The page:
Encoding Propositional Logic

In this article, I present a direct encoding of propositional
logic in ATS, illustrating through examples a simple form of
formalized theorem-proving. For the entirety of the code used
in this presentation, please see the files __prop-logic.sats__
and __prop-logic.dats__.

The truth values are encoded as abstract props PTRUE and PFALSE:

absprop PTRUE // for true absprop PFALSE // for falseThere is one introduction rule but no elimination rule for true:

```
praxi true_intr((*void*)): PTRUE
```

There is no introduction rule but one elimination rule for false:
```
praxi false_elim{A:prop}(pf: PFALSE): A
```

Clearly, the rule false_elim states that any proposition can be
derived from a proof of false.
Given a proposition A, we use PNEG(A) for the negation of A:

absprop PNEG(A: prop) // for negation propdef ~(A: prop) = PNEG(A) // shorthandFor convenience, ~A can be written for PNEG(A). There is one introduction rule and one elimination rule for negation:

praxi neg_intr{A:prop}(fpf: A -> PFALSE): ~A praxi neg_elim{A:prop}(pf1: ~A, pf2: A): PFALSEEssentially, neg_intr means that ~A is derivable if any proof of A can be used to build a proof of false. As for elimination of negation, neg_elim states that a proof of false can be built on the top of a proof of ~A and a proof of A.

By combining neg_elim and false_elim, we obtain the following rule stating that any proposition B can be derived from a proof of A and a proof of ~A:

// prfn neg_elim2 {A:prop}{B:prop} (pf1: A, pf2: ~A): B = false_elim(neg_elim(pf1, pf2)) //

Given two propositions A and B, we use PCONJ(A, B) for the conjunction of A and B:

absprop PCONJ(A: prop, B: prop) propdef &&(A: prop, B: prop) = PCONJ(A, B) // shorthandFor convenience, A && B can be written for PCONJ(A, B). There are one introduction rule and two elimination rules associated with conjunction:

// praxi conj_intr {A,B:prop} : (A, B) -> A && B // praxi conj_elim_l{A,B:prop} : (A && B) -> A praxi conj_elim_r{A,B:prop} : (A && B) -> B //As an example, a proof is given below showing that conjunction is commutative:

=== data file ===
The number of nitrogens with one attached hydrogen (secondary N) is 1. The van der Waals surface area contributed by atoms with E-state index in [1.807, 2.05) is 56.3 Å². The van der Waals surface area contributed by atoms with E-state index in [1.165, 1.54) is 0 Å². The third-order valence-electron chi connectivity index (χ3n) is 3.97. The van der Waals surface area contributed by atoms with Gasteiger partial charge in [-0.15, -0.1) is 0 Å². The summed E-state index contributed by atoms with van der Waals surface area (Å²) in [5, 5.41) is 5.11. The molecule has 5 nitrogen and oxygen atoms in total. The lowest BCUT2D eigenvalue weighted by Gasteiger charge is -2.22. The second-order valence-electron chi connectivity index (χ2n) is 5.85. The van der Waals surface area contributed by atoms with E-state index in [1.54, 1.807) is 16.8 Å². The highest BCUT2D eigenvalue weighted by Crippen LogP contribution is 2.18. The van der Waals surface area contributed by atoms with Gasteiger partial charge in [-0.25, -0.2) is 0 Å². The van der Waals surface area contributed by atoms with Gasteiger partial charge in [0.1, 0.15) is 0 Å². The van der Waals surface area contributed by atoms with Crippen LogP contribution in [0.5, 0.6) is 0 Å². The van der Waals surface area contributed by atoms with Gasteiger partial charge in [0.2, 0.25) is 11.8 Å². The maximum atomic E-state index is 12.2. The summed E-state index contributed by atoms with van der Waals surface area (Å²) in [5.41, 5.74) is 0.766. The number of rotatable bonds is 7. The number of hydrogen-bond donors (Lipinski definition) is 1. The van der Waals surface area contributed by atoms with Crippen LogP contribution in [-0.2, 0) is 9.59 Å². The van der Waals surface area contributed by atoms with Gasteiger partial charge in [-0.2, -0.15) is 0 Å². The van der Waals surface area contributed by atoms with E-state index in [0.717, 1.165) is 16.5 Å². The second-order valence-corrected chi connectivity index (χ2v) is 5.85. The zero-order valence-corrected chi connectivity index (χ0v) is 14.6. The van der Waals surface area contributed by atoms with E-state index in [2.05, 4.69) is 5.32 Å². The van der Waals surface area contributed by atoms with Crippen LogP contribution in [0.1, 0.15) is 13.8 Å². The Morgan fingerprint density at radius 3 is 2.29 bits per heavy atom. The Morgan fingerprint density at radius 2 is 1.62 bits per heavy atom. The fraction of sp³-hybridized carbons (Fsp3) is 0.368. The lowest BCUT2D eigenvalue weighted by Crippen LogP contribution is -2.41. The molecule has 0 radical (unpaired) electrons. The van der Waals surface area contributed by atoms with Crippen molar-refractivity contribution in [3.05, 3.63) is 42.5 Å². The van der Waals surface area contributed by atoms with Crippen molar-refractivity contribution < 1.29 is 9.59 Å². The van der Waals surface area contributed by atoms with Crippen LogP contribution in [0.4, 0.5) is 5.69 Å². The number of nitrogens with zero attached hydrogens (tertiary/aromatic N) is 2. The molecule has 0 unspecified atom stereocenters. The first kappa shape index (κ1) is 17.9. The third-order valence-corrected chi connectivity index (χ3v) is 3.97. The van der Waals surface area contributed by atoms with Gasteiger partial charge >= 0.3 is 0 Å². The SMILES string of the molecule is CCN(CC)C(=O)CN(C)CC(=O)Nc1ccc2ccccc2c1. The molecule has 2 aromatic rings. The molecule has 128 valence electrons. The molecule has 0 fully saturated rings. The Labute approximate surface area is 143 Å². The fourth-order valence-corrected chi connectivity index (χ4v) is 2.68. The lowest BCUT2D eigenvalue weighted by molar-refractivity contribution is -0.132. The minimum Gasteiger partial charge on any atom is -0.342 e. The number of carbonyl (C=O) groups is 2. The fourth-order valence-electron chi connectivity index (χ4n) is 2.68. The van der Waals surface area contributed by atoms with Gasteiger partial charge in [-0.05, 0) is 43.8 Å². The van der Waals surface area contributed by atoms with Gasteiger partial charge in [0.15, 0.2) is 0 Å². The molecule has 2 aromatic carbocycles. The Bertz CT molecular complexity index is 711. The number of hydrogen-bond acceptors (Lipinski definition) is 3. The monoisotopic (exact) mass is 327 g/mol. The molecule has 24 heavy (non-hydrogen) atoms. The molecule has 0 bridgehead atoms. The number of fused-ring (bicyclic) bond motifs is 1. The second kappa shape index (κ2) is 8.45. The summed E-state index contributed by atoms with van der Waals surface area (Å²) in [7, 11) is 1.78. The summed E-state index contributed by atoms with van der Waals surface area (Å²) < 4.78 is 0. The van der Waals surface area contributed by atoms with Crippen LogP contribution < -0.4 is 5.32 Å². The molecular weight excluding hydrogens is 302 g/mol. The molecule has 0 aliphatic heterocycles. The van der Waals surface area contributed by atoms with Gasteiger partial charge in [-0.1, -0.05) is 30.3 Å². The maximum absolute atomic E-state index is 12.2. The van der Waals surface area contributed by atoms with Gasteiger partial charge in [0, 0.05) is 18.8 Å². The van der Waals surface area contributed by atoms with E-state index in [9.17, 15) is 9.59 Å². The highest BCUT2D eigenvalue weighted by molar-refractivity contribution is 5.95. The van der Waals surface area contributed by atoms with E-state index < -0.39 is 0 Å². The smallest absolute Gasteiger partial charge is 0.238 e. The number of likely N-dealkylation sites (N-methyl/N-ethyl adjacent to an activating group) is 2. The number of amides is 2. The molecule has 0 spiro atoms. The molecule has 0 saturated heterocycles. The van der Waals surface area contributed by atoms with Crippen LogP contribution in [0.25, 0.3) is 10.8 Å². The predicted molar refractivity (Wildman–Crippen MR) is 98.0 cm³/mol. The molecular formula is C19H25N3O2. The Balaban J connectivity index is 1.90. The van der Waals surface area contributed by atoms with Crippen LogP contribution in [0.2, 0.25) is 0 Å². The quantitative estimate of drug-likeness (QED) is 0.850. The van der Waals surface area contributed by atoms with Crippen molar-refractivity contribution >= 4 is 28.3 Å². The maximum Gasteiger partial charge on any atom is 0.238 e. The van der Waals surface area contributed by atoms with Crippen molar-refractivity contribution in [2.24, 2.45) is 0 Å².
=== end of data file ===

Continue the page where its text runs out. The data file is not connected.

// prfn conj_commute {A,B:prop}(pf: A && B): B && A = conj_intr(conj_elim_r(pf), conj_elim_l(pf)) //

Given two propositions A and B, we use PDISJ(A, B) for the disjunction of A and B:

dataprop PDISJ(A: prop, B: prop) = | disj_intr_l(A, B) of (A) | disj_intr_r(A, B) of (B) // propdef ||(A: prop, B: prop) = PDISJ(A, B) //For convenience, A || B can be written for PDISJ(A, B). As an example, a proof is given below showing that disjunction is commutative:

// prfn disj_commute {A,B:prop}(pf0: A || B): B || A = case+ pf0 of | disj_intr_l(pf0_l) => disj_intr_r(pf0_l) | disj_intr_r(pf0_r) => disj_intr_l(pf0_r) //The two constructors disj_intr_l and disj_intr_r associated with PDISJ correspond to the two introduction rules associated with disjunction, and the following function disj_elim encodes the elimination rule associated with disjunction:

// prfn disj_elim{A,B:prop}{C:prop} (pf0: A || B, fpf1: A -> C, fpf2: B -> C): C = case+ pf0 of | disj_intr_l(pf0_l) => fpf1(pf0_l) | disj_intr_r(pf0_r) => fpf2(pf0_r) //As another example, the following code implements a proof function showing that conjunction can be distributed over disjunction:

prfn conj_disj_distribute {A,B,C:prop} ( pf0: A && (B || C) ) : (A && B) || (A && C) = let // val pf0_l = conj_elim_l(pf0) val pf0_r = conj_elim_r(pf0) // in // case+ pf0_r of | disj_intr_l(pf0_rl) => disj_intr_l(conj_intr(pf0_l, pf0_rl)) // end of [disj_intr_l] | disj_intr_r(pf0_rr) => disj_intr_r(conj_intr(pf0_l, pf0_rr)) // end of [disj_intr_r] // end // end of [conj_disj_distribute]

Given two propositions A and B, we use PIMPL(A, B) for the implication of B from A:

// absprop PIMPL(A: prop, B: prop) // infixr (->) ->> propdef ->>(A: prop, B: prop) = PIMPL(A, B) //For convenience, A

// praxi impl_intr{A,B:prop}(pf: A -> B): A ->> B // praxi impl_elim{A,B:prop}(pf1: A ->> B, pf2: A): B //Essentially, A implying B is interpreted as a function of the type A

As an example, a proof
(A `->>` (B `->>` C)) `->>` ((A `->>` B) `->>` (A `->>` C)) is given as follows:

```
prfn
Subst{A,B,C:prop}
(
// argless
) : (A ->> (B ->> C)) ->> ((A ->> B) ->> (A ->> C)) =
impl_intr(
lam pf1 =>
impl_intr(
lam pf2 =>
impl_intr(
lam pf3 =>
impl_elim(impl_elim(pf1, pf3), impl_elim(pf2, pf3))
)
)
)
```

Given two propositions A and B, we use PEQUIV(A, B) for the (propositional) equivalence between A and B:

absprop PEQUIV(A: prop, B: prop) propdef == (A: prop, B: prop) = PEQUIV(A, B)For convenience, A == B can be written for PEQUIV(A, B). There is one introduction rule and two elimination rules for propositional equivalence:

// praxi equiv_intr {A,B:prop}(A ->> B, B ->> A): A == B // praxi equiv_elim_l{A,B:prop}(pf: A == B): A ->> B praxi equiv_elim_r{A,B:prop}(pf: A == B): B ->> A //

The law of double negation can be encoded as follows:

```
praxi LDN{A:prop}(~(~A)): A
```

The law of excluded middle can be encoded as follows:

```
praxi LEM{A:prop}((*void*)): A || ~A
```

Peirce's law can be encoded as follows:

```
praxi
Peirce{P,Q:prop}((*void*)): ((P ->> Q) ->> P) ->> P
```

This law of Peirce is equivalent to LEM, and it can be seen as a
variant of LEM expressed only in terms of the implicative logic
connective.
This article is written by Hongwei Xi.